Fry onion for curry etc in the top oven.

Mary Berry is the guru as far as I am concerned.

Baking can be tricky

Good luck

Jane knight

Fiona Beckett said...

What we've noticed so far is that it keeps the flat remarkably warm so we've been able to turn the heat right down. (Or could be just the sweat we're working up humping around furniture and packing cases ;-)

Useful tip about oven thermometer - thanks!

And fortunately landlord has left a Mary Berry which I'll consult along with the half dozen or so Aga cookbooks my publisher has sent me (thank you Matt!)

Emski said...

I'm very jealous of your aga - it brings back memories of growing up when my parents had a Rayburn in the house.

I was already interested in cooking as a child, and loved the fact that as it was hot all the time, I could make small batches of experimental cakes and biscuits and not feel like I was wasting electricity by turning the oven on.

Scones and biscuits seemed to come out really well, and pies.

My dad also used to use it to make an Italian flat bread called piada, which he cooked on a griddle.

I think the reason my parents got rid of it was the hassle of getting coal every morning and starting it up, but it did make a beautifully warm kitchen! - You really can't beat an Aga or Rayburn for creating that kind of toasty atmosphere!

Look forward to reading about what you'll make with it...

Fiona Beckett said...

Love the sound of piada, Emski. Shall have to try that. Made some crostini tonight with leftover bread which the Aga baked in minutes . . .

Margaret said...

Fiona - you have written some brilliant books and I own quite a few of them! I am not an Aga owner - but perhaps you should consider writing a book on the subject. Love the colour of the Aga BTW.

Fiona Beckett said...

Yes, the colour is very classy, Margaret. Racing green I think they call it! Not sure about a book though, despite your very kind remarks. I have a lot to learn before I could attempt that!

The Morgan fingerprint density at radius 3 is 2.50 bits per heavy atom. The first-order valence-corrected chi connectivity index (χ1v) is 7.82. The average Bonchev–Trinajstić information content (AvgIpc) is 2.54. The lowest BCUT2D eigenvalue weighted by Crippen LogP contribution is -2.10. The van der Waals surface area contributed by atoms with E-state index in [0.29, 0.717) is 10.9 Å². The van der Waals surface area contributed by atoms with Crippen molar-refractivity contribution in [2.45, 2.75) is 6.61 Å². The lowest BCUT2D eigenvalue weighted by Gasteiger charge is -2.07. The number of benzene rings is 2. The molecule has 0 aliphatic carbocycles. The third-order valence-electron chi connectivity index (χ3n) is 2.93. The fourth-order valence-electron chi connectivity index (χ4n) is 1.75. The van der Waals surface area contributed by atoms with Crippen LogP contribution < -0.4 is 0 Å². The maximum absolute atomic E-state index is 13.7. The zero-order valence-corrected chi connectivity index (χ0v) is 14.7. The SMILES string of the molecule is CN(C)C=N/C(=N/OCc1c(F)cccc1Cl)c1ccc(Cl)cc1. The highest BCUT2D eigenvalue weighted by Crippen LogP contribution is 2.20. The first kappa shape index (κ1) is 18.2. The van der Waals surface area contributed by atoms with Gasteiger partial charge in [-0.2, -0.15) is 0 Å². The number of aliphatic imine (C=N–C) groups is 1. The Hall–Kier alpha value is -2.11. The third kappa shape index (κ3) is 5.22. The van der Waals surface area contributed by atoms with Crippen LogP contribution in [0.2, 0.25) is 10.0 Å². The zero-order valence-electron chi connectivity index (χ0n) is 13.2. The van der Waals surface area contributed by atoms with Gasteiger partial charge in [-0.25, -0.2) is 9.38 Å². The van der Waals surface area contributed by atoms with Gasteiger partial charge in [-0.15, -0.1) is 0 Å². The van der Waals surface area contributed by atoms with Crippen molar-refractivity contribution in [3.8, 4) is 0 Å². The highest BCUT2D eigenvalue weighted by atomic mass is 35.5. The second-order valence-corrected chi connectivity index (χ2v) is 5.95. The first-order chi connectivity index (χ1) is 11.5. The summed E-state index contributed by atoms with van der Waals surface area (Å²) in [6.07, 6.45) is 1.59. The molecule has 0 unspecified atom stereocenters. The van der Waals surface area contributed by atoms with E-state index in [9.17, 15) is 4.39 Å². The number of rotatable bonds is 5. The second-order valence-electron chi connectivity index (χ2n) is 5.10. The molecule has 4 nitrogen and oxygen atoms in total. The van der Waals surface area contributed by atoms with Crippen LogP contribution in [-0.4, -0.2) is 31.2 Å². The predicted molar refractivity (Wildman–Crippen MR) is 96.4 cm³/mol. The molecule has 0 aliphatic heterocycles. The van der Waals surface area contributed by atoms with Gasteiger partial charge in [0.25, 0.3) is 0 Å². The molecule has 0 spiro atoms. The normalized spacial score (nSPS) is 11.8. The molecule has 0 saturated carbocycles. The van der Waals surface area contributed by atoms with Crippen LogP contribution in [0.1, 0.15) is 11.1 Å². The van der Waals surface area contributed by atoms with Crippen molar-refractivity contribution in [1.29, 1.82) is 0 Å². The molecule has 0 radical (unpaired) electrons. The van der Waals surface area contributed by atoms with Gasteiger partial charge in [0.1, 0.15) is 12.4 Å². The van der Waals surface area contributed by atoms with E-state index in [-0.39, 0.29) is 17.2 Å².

Lauren said...

I second all of Catherine's very sensible tips, particularly the one about using a plain shelf to diffuse heat. This is known as a "baffle" in our house, although I'm not sure where we got that term from originally, but it is invaluable for stopping baked goods from browning too quickly, amongst other things. You can also use it as a normal baking sheet. Also agree that it's very easy to burn things, as you won't smell them.

The best cleaner is, I find, Astonish (in the blue tub) - it's a kind of clay-like creamy cleaner that works very well on the enamel, although not to be used on the stainless steel lids.

One of your hotplates will be hotter than the other (which one, however, varies from model to model).

If you have a warming oven then popping leftovers in there around 10.30am will have them just the right temperature for lunchtime (works very well with soup).

Just found this blog, Fiona - loving your work!!

Fiona Beckett said...

Thanks for those extra tips, Lauren. I think there is some Astonish in the cupboard so will be able to keep it shiny and bright!! Welcome to the blog!

ulrika said...

To many I guess you are very lucky star, Fiona, coming across an AGA for your cooking :-) Good luck now. To me, being Swedish, the AGA phenomena is very UK to me. From a foodie's perspective that makes it no less interesting. There is also a connection in that sense the inventor is Swedish (Gustav Dalén) so I'll be following your endeavors as the AGA is a topic for my food blog!

Hen said...

My best advice would be to buy a timer that can either hang round your neck or clip on to you...
Aga smells do not make it to the kitchen... so it's really easy to forget something is in the oven.... until you discover charred remains!

If you have a two oven Aga and like baking you might consider buying the baker - as cakes can otherwise be tricky in the two oven version.

But it sounds like your Aga has found a good new owner!